Saturday, March 10, 2012

Three Dogs, Nine Hard Lessons

NOTE: This post is a participating entry in the Dog Agility Blog Event, "If I Knew Then What I Know Now." Thanks to Agility Nerd, Steve Schwarz for organizing this event! 

Old Shaun and the hardest of lessons.

Profile of Shaun: U-CD UAGII White Pines Little Shaunee CD RE OA OAJ RL1-AOM. First Toy Fox AKC Rally Novice (RN) and Rally Excellent (RE) titles.

Shaun was an agility dog by default. He was a rescue from the county pound who had already been declared vicious and was slated to be gassed. Thanks to a kind shelter worker, who hid him under her desk, we managed to get him in time. 

At the time of his adoption, Shaun was nearly starved and was believed to have survived being pit bait. We were looking for something to save to somehow soften the reality that we couldn't save my dear old Chihuahua/Pug/Manchester mix, JoJo, who was dying of a brain tumor. 

Shaun's problems were more than I could deal with alone, so I ventured into dog training. Looking for ways to boost his confidence, we eventually got into agility training.

Shaun's hard lessons:

  • Some very difficult problems can never be completely solved. Do your best. Find joy in progress. Love your dog.
  • Dog shows aren't for every dog. Shaun was stressed by showing to the point that he developed serious health problems. He retired and has lived a mostly healthy life to his current age of almost 15 years old.
  • There is no substitute for experience. The mistakes I made with Shaun still pain me. I was well intentioned, but could not help the things I could not know. Agility training has improved immensely in the decade since Shaun competed and a person can't help but appreciate what a gift these advances must be to today's first time dogs and handlers. To those of you out there who are just starting out: Find the best mentors you can. And LISTEN.

Determined little Taylor, just hours from becoming AKC 2011 4-Inch Preferred National Agility Champion (PNAC)

Profile of Taylor: AKC 2011 PNAC PACH2 U-CD (HIT) Wingssong Sweet Baby James CD RE AX AXJ MXP5 MJP7 PAX2 OFP, 2nd Place Finalist, 2010 AKC Preferred National Agility Championship 

Taylor is small but mighty with the heart of a lion and the mind of a brain surgeon. He also struggles with a very fragile body. Despite patella surgery, continuous tooth issues, early takeoff syndrome (ETS) and an eventual diagnosis of Progressive Retinal Atrophy (PRA), he never stopped, never gave up.  

From the beginning I knew I would have to be very careful in how I managed him and that his career span probably would short. He repaid me by becoming the best agility dog I probably ever will have. Not in the tradition sense, but in what he gave me in heart, focus and a fierce dedication to accuracy.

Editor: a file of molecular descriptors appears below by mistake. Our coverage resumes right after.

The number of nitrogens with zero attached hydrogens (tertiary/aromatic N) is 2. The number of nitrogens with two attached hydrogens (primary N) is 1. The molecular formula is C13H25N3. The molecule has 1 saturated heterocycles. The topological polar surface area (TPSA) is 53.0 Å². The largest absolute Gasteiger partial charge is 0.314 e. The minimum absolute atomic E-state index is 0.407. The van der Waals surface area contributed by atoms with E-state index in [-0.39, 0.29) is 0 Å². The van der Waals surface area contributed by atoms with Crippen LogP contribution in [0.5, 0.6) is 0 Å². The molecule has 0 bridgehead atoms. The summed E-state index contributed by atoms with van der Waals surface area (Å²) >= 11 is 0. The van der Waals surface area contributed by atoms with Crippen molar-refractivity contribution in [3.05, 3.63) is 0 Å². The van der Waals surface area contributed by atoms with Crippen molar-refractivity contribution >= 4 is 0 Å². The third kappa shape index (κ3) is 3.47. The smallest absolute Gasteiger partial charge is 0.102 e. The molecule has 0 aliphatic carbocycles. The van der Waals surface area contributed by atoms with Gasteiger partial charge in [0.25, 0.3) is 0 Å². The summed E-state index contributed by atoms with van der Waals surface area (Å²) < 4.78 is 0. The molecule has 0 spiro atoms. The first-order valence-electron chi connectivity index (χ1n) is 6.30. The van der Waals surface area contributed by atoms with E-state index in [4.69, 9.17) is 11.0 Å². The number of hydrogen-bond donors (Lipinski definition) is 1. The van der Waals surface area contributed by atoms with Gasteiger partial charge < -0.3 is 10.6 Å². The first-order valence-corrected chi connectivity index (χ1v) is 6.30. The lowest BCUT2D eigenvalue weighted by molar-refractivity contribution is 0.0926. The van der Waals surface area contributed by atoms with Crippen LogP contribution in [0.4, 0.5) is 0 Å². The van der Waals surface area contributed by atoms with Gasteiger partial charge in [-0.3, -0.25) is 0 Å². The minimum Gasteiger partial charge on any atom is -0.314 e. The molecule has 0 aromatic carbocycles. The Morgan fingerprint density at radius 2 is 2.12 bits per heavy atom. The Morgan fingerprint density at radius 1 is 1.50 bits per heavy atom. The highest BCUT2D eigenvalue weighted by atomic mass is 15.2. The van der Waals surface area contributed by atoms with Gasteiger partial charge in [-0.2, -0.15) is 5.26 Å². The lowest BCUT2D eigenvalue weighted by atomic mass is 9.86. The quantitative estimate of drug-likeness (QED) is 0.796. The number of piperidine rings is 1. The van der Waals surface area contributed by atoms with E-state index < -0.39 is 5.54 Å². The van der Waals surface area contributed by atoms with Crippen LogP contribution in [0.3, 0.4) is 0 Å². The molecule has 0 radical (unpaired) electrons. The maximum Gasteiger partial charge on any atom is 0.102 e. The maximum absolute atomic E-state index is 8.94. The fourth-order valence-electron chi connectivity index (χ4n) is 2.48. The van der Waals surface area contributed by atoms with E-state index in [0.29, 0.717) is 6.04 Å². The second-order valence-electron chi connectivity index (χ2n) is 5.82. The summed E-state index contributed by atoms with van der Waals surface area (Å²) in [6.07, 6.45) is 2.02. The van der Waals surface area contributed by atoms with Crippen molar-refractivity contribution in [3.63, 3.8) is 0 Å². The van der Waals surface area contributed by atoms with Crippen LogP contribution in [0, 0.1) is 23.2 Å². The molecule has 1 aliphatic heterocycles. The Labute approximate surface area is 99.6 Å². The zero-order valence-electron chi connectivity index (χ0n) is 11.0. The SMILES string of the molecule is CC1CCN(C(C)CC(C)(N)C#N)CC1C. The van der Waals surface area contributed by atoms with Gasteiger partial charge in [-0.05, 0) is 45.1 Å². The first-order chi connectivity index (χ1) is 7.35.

He brought me to places I never would have expected and that I probably would never have been otherwise. While his issues no doubt limited him in what he might have been able to do, I consider him my greatest gift of all.

Taylor's hard lessons:
  • Never underestimate the importance of optimum health and structure. Taylor far exceeded what he should have been able to do with what he was given. We were lucky. Though he is now mostly retired, he still struggles daily with pain and progressive blindness. Bottom line, the blessing of good health can never be overvalued.
  • A rocky mile up a mountain peak may be worth more than a hundred on smooth road. Sometimes, the brightest burning candles burn quickest. Recognize a gift you're given, even though it might not be exactly the one you wished for. 
  • A "slow" dog run well can beat a faster one. Taylor had good ground speed for his tiny  size, but stutter stepping probably cost him a second per jump. I taught him to take the inside of the bar and his quick mind quickly discovered how to find the most efficient paths. In places many teams found demotivating, little Taylor found his advantage.

Samurai's Lesson: How to tame a warrior 
without defeating his spirit.

Profile of Samurai: Wingssong The Seventh Samurai NA NAJ TBAD TG1 NAC

My first glimpse of Samurai was of a hyperkinetic flicker of pumpkin orange flame striking up like Bic lighter amongst a bevy of "normal" Papillons. The sight of him fired up a dread in me that lasted for years. At six months old he had no natural focus, no socialization and no sign of stopping for anything good.

We took him home anyway. The combo of reasons included a bet taken on a structure that screamed "speed" and a somewhat foolishly considered (at the time) trial month to see we could strike some kind of a deal, him and me.

What followed was a good two years that started in a zone that spanned from insanity to madness and ended in a place that smells tentatively, sweetly of hope. Intensity, as it turns out, burns two ways: Outward to the world, and inward toward the heart. Slowly, we are learning to temper the first as we increasingly discover the charms of Sam's loving and graceful spirit.

Sam's hard lessons:
  • Never underestimate the amount of work it will take to deal with a reactive nature. If you choose to take on such a dog, know that it will take a daily commitment and an unflinching steadiness in the face of the unexpected.